A new report from researchers from the International Monetary Fund (IMF) finds that not only is rising inequality a drag on economic growth, but that policies designed to lessen inequality through a moderate level of redistribution do not slow growth. While the report is clear in stating it isn't the official opinion or policy of the IMF, researchers Jonathan D. Ostry, Andrew Berg and Charalambos G. Tsangarides make a compelling case that austerity policies are bad for economic growth and that it isn't just morally sound to reduce income inequality, it's the economically wise choice, too. While countries have pursued policies focused heavily on deficit reduction and lower government spending, the new report suggests those legislative priorities may be the wrong approach to economic growth, joining a growing chorus of evidence from economic analysts that is pushing for a move away from austerity.
More specifically, the researchers found that societies with higher levels of inequality have slower economic growth that is more fragile. They suggest that inequality doesn't "take care of itself" as austerity proponents suggest, and that more equal societies actually produce higher levels of growth, regardless of how much redistribution the country has, unless the system has a very high level of redistribution. The overwhelming majority of countries in their sample showed no negative effects on growth from redistribution.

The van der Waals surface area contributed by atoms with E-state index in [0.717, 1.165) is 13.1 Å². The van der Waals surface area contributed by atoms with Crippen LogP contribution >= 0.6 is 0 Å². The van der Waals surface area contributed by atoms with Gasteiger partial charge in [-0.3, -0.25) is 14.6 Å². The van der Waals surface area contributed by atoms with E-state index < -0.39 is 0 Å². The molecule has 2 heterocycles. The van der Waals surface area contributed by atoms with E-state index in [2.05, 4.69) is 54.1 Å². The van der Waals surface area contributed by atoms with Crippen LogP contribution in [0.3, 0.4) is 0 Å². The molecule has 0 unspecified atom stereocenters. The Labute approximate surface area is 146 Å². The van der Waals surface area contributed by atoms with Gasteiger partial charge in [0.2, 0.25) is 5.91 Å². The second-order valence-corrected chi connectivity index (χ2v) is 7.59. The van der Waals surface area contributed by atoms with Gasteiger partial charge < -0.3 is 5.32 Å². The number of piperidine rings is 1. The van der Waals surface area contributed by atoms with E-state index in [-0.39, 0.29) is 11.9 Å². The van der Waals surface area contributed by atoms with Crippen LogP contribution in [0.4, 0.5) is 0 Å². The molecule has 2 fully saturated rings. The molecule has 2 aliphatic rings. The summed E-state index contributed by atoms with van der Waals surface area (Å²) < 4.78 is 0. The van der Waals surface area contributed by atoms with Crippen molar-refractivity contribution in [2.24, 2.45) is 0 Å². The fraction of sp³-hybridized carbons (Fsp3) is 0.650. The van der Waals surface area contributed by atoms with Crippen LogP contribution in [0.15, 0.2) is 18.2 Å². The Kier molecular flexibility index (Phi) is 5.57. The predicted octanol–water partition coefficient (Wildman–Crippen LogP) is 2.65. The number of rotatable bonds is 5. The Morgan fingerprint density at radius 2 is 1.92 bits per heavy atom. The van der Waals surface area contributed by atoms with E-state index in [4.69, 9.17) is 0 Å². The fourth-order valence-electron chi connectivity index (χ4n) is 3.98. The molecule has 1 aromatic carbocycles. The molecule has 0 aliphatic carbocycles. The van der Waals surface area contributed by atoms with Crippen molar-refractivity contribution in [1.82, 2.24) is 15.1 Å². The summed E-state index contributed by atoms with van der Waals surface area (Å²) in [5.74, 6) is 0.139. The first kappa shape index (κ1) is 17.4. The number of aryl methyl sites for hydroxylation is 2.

In an editorial in the Financial Times (registration required), Ostry sums up the research:
Put these two observations together and you come to an important conclusion for policy. Making the tax system modestly more redistributive seems to have little direct effect on growth. Over time, however, it will result in a more equal distribution of income—and that, in turn, seems to lead to higher growth. Taking into account the direct effect of redistribution, and the indirect effect that operates through reduced inequality, we find that average levels of redistribution are associated with higher and more durable growth. Even large redistributions—undertaken presumably with the goal of improving equality—do not seem to carry a clear growth cost....
But we do see an important lesson. If there were a big trade-off between redistribution and growth, as has long been assumed, one would expect to see evidence of it in a study like ours. Our conclusion is rather that the measures that governments have typically taken to reduce inequality do not seem to have stunted growth.
Read the full report.